|December 2006||National Research Flagship||Water For A Healthy Country|
The Ring of Confidence - Incorporating
Uncertainty into Sediment Transportation Models
Damage to the near shore regions of the GBR due to declining water quality from terrestrial run-off has become an issue of national concern. Estimates of sediment loads entering the GBR from river catchments are used to inform government bodies about the health of the GBR and trigger management actions when the sediment load is too high.
The estimates generated by modelling often give little or no indication of how reliable they are, which makes it difficult to establish the likelihood of particular loads occurring at particular locations. Without incorporating uncertainty measures to address this issue, it is difficult for resource managers and policy makers to determine what actions, if any, need to be taken.
Upper Burdekin sediment loads
Dr Petra Kuhnert of CSIRO Mathematical and Information Sciences has been taking part in a pilot study on the Upper Burdekin River subcatchment, near Townsville. The pilot is part of the Reef Catchment Futures program in the Water for a Healthy Country Flagship. If the pilot is successful, her techniques will be applied across the whole of the Burdekin catchment.
The Upper Burdekin subcatchment is one of four that comprise the Burdekin River catchment, Queensland's second largest. The subcatchment covers about 128,000km2, much of which is cattle grazing country. Peak river flows are between December and April with monsoonal rains.
Using data on sediment loads in the Upper Burdekin, Petra is investigating better ways of dealing with uncertainty in the load estimates produced using sediment transportation modelling software.
SedNet, for example, is a commonly-used software package for modelling sediment transportation through a river network. It makes use of hillslope, gully and stream bank erosion deposits at each link in the river network. Petra's research aims to understand how uncertainty measures could be incorporated into these three types of erosion and propagated throughout the entire catchment from river source to mouth.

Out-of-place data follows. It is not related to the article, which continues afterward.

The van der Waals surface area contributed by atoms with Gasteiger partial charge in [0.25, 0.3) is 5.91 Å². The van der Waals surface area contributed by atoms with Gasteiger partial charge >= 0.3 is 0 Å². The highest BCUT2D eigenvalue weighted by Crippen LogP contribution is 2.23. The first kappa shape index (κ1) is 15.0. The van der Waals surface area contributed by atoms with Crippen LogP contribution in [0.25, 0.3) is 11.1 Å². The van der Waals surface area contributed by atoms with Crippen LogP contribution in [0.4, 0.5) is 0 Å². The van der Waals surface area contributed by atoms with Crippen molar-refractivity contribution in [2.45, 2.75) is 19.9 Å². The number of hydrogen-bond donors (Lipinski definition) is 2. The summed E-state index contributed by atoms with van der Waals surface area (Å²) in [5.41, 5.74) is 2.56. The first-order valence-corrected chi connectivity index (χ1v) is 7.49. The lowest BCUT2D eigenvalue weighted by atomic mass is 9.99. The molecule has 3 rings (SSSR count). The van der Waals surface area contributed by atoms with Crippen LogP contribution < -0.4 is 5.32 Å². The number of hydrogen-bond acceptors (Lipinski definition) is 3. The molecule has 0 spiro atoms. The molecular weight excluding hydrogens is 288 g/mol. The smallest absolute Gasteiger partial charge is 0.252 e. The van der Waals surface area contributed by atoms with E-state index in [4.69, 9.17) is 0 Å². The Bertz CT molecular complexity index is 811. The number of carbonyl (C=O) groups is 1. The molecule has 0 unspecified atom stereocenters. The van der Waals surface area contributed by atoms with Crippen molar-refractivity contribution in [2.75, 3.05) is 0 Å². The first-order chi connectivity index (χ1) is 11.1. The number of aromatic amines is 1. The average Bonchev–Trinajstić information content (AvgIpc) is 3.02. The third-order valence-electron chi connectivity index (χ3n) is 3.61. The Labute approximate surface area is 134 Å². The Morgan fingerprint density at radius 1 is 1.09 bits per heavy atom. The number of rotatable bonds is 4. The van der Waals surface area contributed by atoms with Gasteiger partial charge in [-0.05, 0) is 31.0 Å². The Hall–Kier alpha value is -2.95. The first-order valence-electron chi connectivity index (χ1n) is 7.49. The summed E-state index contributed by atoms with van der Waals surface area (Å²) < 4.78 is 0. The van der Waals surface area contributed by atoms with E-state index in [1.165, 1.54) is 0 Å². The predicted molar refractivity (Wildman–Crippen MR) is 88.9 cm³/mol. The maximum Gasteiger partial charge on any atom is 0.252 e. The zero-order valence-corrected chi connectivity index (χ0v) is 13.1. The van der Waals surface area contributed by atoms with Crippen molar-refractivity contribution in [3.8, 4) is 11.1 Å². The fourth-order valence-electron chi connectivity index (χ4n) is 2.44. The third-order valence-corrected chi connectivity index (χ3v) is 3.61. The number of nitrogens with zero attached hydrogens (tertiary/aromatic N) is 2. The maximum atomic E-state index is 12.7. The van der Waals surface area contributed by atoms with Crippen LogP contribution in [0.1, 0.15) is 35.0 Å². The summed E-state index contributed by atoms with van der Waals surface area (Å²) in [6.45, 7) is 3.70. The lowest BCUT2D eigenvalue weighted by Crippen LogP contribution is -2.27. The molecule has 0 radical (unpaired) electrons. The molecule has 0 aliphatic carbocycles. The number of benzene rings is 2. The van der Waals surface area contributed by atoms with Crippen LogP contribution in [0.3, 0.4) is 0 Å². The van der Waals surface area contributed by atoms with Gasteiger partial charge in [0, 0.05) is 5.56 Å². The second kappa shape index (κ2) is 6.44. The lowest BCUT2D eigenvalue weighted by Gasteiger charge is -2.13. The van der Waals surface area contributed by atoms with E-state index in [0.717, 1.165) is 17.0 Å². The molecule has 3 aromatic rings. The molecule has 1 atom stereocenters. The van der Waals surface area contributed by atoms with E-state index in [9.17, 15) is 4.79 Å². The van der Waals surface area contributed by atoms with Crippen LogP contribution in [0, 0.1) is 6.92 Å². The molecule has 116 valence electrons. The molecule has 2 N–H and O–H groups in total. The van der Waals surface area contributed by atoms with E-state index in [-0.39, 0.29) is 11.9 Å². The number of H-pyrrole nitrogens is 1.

More reliable predictions
A key feature considered for implementation with these types of models is the standard errors on the end-of-catchment load estimates and those estimates calculated further up stream. Standard errors indicate the size of the variation and, therefore, the degree of uncertainty in the load estimate. The bigger the standard error, the less certain the estimate is.
Standard errors are important in determining the accuracy of the load estimate derived from the model as they can identify specific links in the network where the uncertainty is appreciably large and therefore cannot be regarded as reliable. Significantly, this can tell where in the network extra data may be required to reduce the level of uncertainty.
Preliminary research is looking at ways of incorporating uncertainty into one source of input, hillslope erosion and methods for incorporating uncertainty into the RUSLE equation. This equation multiplies six factors together to derive a value for hillslope erosion in terms of tonnes of soil lost per hectare of land per year. It is based on a statistical approximation of the uncertainty around the derived measure at each watershed.
This information will be used to assess error through the SedNet model and so provide resource managers and policy makers with more informative sediment load estimates for confident decision-making.
This research was presented at the 'Australian Statistical Conference/ New Zealand Statistical Association Conference 2006' held in Auckland in July 2006. A report will be written for the Water for a Healthy Country Flagship early 2007.
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The Water for a Healthy Country Flagship is a CSIRO initiative and part of the National Research Flagships program that aims to deliver scientific solutions to advance Australia's most important national objectives. One of the largest scientific initiatives ever mounted in Australia, it aligns closely with the Federal Government's National Research Priorities. The initiative brings together our national research resources to deliver breakthroughs in fields ranging from healthcare to light metals and the environment.
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a Healthy Country
Editor: Leane Regan
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